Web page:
Tuesday, May 24, 2011
[This post prompted by Motherese --a fabulous blog. Thanks for the food for thought, sweet lady.]
I used to think that I had to be what people wanted me to be, in order to have friends.
If I sensed an eyebrow starting to raise, or heard a mouth escaping gasp from someone while I told a story from my life, without missing a beat, I'd change it up so it would become a harmless, less serious tale - one that would lessen the risk of disapproval. One that would keep the silent judging and labels that don't tell the whole story, away.
I learned, from the reaction of others, that opinions are formed quickly. Assumptions are made, and blame is doled out. I'd see them whisper and nod my story to someone else, as I'd walk away from their small circle. So, I learned.
I learned to not share details of what wasn't pretty, to keep things light and fluffy, and play to what people preferred to hear. I told stories that people liked. Ones that when they'd repeat them, it'd bring more people over, wanting to meet me.
People liked to hear what was happy, funny, and especially what was not different, life lite.
But, what can happen, when you safeguard your real stories inside, is that though you may end up with 20 friends who like the "safe" you, you may not have a single friend with the "real you", who knows who you truly are.
That's what happened to me.
I was in a life where I had no real friend. To lay no blame on them, they thought they had a real friend in me. They had come to like the woman who was an instant show, always with a way to make them laugh. Someone once said to me, "I tell everyone, when you feel down, call Alexandra. She's always up."
The pretend me was always up. The real me was saying to herself, "just make it through today." Again, all my fault. It was me who had decided to keep things hidden, because I had seen how people don't like the messiness of life.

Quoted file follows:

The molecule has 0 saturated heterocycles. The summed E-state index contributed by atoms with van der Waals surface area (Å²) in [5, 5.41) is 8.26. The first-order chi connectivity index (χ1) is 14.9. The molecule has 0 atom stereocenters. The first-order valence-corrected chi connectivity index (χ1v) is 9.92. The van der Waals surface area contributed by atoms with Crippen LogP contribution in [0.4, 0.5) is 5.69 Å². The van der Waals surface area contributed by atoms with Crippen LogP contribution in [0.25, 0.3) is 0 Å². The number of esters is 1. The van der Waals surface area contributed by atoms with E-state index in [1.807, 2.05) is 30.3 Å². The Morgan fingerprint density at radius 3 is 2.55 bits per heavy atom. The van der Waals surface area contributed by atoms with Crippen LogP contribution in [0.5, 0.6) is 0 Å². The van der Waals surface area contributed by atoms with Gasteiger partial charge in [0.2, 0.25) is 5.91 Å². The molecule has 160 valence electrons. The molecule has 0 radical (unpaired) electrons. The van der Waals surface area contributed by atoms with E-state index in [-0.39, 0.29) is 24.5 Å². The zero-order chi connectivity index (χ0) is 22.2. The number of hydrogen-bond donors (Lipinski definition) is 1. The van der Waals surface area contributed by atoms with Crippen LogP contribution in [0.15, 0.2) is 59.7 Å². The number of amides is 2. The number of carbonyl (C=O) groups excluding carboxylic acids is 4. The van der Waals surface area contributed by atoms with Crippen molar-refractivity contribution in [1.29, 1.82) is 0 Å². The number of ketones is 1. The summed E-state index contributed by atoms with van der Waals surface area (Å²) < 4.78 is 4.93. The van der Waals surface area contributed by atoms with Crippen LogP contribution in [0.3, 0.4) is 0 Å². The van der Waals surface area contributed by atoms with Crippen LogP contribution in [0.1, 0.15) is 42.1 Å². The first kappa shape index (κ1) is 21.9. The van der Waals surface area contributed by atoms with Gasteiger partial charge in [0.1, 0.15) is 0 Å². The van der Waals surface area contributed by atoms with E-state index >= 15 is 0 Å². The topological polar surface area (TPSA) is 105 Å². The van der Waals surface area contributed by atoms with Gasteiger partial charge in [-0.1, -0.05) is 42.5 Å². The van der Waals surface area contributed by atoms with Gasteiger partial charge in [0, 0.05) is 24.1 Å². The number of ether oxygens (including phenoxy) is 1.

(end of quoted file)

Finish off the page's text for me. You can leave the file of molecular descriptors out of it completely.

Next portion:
When you are known only to yourself, it's hard to not see others through the mask you wear. They may not see it there, but it's on. Everything you see and hear and participate in, can feel false. It's not the real you with these people, it's the acceptable you, that they are with.
Then I decided to start blogging last year.
Through the incredible gift of all of you who come here to read, I have--for the first time in my life-- spoken, out loud, of who I am, to you. It was here, on this blog, where I typed words out loud-- truths that make up me: my depression, my PPD, my insane overhovering unbalanced love for my children, my father's suicide when I was six, my mother's emotional neglect to her six children, my hilarious attempts at trying to fit into this small town, my dependence on all of you.
I slowly showed you who I was, through a tale or two here and there, sticking my toes in first to check out the water, and no one turned away. No one left. You came back...it was OK that I did not come with a perfect tidy life.
Yes, I used to think that I had to always provide some welcome diversion, a clever anecdote, a memory that would make people laugh, a charming snippet of life in the flesh, entertainment for overworked, under rested moms and parents and people.
I have opened up my baggage to look through, to be inspected. There is nothing to hide anymore. What choice do I have? Open my bags, look through them, and see...I am the person here. Basic human curiosity wants to know who writes these posts. It's just me-- no longer hiding behind words that I think you'll like--so that you'll like me.
I used to be entertaining, to try to get you to like me...so I'd have friends. But, like I said, I'm over that now.
I am the woman who writes this blog, who did not come from a sparkly clean beginning, who isn't always up, who is in love with her family, and who is in love with her readers.
I don't need to offer anything further anymore, I've been made to feel safe, by you.
I stand erect now, I can look you in the eye, confident, because I know you know me, fully. You know who you're talking to.
And I laugh with delight inside, in anticipation, because I can't wait to share all the stories with you that have been waiting inside, finally able to be told.
Stories I've prayed to have someone to tell.
And I can never thank you enough.